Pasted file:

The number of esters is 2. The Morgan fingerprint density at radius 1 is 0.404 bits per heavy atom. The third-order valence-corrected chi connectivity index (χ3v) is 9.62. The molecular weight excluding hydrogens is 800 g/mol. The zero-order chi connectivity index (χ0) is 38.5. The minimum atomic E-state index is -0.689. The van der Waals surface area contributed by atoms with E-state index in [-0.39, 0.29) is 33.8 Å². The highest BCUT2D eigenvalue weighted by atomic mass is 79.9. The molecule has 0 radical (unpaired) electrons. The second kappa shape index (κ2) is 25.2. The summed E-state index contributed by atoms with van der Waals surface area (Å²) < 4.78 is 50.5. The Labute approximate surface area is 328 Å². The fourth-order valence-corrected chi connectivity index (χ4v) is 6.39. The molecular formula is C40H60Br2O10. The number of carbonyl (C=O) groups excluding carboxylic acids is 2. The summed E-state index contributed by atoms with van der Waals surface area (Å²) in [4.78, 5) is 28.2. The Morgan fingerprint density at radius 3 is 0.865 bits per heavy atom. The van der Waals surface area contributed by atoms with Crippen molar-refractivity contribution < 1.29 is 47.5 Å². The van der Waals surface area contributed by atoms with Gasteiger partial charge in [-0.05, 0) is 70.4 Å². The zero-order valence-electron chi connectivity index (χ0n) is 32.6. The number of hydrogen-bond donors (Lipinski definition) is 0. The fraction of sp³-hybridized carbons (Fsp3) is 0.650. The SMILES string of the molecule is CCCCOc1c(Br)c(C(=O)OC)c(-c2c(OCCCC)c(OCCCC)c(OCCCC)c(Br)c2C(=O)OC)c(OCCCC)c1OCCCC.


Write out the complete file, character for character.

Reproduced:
The number of esters is 2. The Morgan fingerprint density at radius 1 is 0.404 bits per heavy atom. The third-order valence-corrected chi connectivity index (χ3v) is 9.62. The molecular weight excluding hydrogens is 800 g/mol. The zero-order chi connectivity index (χ0) is 38.5. The minimum atomic E-state index is -0.689. The van der Waals surface area contributed by atoms with E-state index in [-0.39, 0.29) is 33.8 Å². The highest BCUT2D eigenvalue weighted by atomic mass is 79.9. The molecule has 0 radical (unpaired) electrons. The second kappa shape index (κ2) is 25.2. The summed E-state index contributed by atoms with van der Waals surface area (Å²) < 4.78 is 50.5. The Labute approximate surface area is 328 Å². The fourth-order valence-corrected chi connectivity index (χ4v) is 6.39. The molecular formula is C40H60Br2O10. The number of carbonyl (C=O) groups excluding carboxylic acids is 2. The summed E-state index contributed by atoms with van der Waals surface area (Å²) in [4.78, 5) is 28.2. The Morgan fingerprint density at radius 3 is 0.865 bits per heavy atom. The van der Waals surface area contributed by atoms with Crippen molar-refractivity contribution < 1.29 is 47.5 Å². The van der Waals surface area contributed by atoms with Gasteiger partial charge in [-0.05, 0) is 70.4 Å². The zero-order valence-electron chi connectivity index (χ0n) is 32.6. The number of hydrogen-bond donors (Lipinski definition) is 0. The fraction of sp³-hybridized carbons (Fsp3) is 0.650. The SMILES string of the molecule is CCCCOc1c(Br)c(C(=O)OC)c(-c2c(OCCCC)c(OCCCC)c(OCCCC)c(Br)c2C(=O)OC)c(OCCCC)c1OCCCC.